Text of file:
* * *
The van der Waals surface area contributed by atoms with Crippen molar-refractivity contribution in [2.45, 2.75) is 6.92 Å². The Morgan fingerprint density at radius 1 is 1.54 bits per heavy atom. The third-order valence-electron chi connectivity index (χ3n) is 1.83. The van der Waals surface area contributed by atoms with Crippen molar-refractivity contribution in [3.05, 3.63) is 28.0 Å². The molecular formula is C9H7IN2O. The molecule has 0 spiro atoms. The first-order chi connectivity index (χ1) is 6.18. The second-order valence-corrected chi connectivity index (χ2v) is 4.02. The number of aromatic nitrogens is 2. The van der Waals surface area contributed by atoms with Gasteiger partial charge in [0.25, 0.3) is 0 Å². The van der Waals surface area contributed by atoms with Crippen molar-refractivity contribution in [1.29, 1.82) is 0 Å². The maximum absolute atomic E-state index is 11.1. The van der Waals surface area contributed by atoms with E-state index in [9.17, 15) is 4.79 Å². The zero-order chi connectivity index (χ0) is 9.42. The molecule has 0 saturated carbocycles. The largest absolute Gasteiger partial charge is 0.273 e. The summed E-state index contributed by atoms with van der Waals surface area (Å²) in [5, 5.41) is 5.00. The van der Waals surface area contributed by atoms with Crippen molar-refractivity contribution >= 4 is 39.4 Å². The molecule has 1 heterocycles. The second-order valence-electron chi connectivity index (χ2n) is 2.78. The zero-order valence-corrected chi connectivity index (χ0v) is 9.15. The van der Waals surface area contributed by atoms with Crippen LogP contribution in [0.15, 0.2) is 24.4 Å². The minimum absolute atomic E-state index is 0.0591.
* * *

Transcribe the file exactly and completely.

The van der Waals surface area contributed by atoms with Crippen molar-refractivity contribution in [2.45, 2.75) is 6.92 Å². The Morgan fingerprint density at radius 1 is 1.54 bits per heavy atom. The third-order valence-electron chi connectivity index (χ3n) is 1.83. The van der Waals surface area contributed by atoms with Crippen molar-refractivity contribution in [3.05, 3.63) is 28.0 Å². The molecular formula is C9H7IN2O. The molecule has 0 spiro atoms. The first-order chi connectivity index (χ1) is 6.18. The second-order valence-corrected chi connectivity index (χ2v) is 4.02. The number of aromatic nitrogens is 2. The van der Waals surface area contributed by atoms with Gasteiger partial charge in [0.25, 0.3) is 0 Å². The van der Waals surface area contributed by atoms with Crippen molar-refractivity contribution in [1.29, 1.82) is 0 Å². The maximum absolute atomic E-state index is 11.1. The van der Waals surface area contributed by atoms with E-state index in [9.17, 15) is 4.79 Å². The zero-order chi connectivity index (χ0) is 9.42. The molecule has 0 saturated carbocycles. The largest absolute Gasteiger partial charge is 0.273 e. The summed E-state index contributed by atoms with van der Waals surface area (Å²) in [5, 5.41) is 5.00. The van der Waals surface area contributed by atoms with Crippen molar-refractivity contribution >= 4 is 39.4 Å². The molecule has 1 heterocycles. The second-order valence-electron chi connectivity index (χ2n) is 2.78. The zero-order valence-corrected chi connectivity index (χ0v) is 9.15. The van der Waals surface area contributed by atoms with Crippen LogP contribution in [0.15, 0.2) is 24.4 Å². The minimum absolute atomic E-state index is 0.0591.